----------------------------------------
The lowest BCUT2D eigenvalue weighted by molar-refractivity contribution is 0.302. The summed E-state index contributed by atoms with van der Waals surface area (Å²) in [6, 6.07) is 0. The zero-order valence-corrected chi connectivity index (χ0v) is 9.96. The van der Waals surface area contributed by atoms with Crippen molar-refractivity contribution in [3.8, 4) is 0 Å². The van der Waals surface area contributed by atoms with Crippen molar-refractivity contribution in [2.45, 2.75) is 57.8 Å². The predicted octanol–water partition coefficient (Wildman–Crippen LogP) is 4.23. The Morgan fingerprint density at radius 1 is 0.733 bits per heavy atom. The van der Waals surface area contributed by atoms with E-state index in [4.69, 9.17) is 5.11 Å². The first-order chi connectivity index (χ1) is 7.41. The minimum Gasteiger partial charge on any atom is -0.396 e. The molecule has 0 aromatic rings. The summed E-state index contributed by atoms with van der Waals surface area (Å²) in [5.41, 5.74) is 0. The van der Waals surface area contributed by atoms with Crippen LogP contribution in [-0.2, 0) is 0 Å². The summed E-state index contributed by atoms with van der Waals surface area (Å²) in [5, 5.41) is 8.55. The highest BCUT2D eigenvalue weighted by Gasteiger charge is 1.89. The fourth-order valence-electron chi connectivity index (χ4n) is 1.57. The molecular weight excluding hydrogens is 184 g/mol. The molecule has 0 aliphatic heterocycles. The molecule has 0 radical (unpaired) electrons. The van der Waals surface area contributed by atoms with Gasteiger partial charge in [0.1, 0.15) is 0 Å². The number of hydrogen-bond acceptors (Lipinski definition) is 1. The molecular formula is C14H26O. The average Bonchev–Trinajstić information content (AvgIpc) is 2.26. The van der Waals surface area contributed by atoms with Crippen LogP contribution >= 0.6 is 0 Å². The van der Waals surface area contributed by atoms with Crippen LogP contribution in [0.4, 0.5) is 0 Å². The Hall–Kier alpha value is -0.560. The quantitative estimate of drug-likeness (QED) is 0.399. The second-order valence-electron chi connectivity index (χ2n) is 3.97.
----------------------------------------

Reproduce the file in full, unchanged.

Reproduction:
The lowest BCUT2D eigenvalue weighted by molar-refractivity contribution is 0.302. The summed E-state index contributed by atoms with van der Waals surface area (Å²) in [6, 6.07) is 0. The zero-order valence-corrected chi connectivity index (χ0v) is 9.96. The van der Waals surface area contributed by atoms with Crippen molar-refractivity contribution in [3.8, 4) is 0 Å². The van der Waals surface area contributed by atoms with Crippen molar-refractivity contribution in [2.45, 2.75) is 57.8 Å². The predicted octanol–water partition coefficient (Wildman–Crippen LogP) is 4.23. The Morgan fingerprint density at radius 1 is 0.733 bits per heavy atom. The van der Waals surface area contributed by atoms with E-state index in [4.69, 9.17) is 5.11 Å². The first-order chi connectivity index (χ1) is 7.41. The minimum Gasteiger partial charge on any atom is -0.396 e. The molecule has 0 aromatic rings. The summed E-state index contributed by atoms with van der Waals surface area (Å²) in [5.41, 5.74) is 0. The van der Waals surface area contributed by atoms with Crippen LogP contribution in [-0.2, 0) is 0 Å². The summed E-state index contributed by atoms with van der Waals surface area (Å²) in [5, 5.41) is 8.55. The highest BCUT2D eigenvalue weighted by Gasteiger charge is 1.89. The fourth-order valence-electron chi connectivity index (χ4n) is 1.57. The molecular weight excluding hydrogens is 184 g/mol. The molecule has 0 aliphatic heterocycles. The molecule has 0 radical (unpaired) electrons. The van der Waals surface area contributed by atoms with Gasteiger partial charge in [0.1, 0.15) is 0 Å². The number of hydrogen-bond acceptors (Lipinski definition) is 1. The molecular formula is C14H26O. The average Bonchev–Trinajstić information content (AvgIpc) is 2.26. The van der Waals surface area contributed by atoms with Crippen LogP contribution >= 0.6 is 0 Å². The van der Waals surface area contributed by atoms with Crippen LogP contribution in [0.4, 0.5) is 0 Å². The Hall–Kier alpha value is -0.560. The quantitative estimate of drug-likeness (QED) is 0.399. The second-order valence-electron chi connectivity index (χ2n) is 3.97.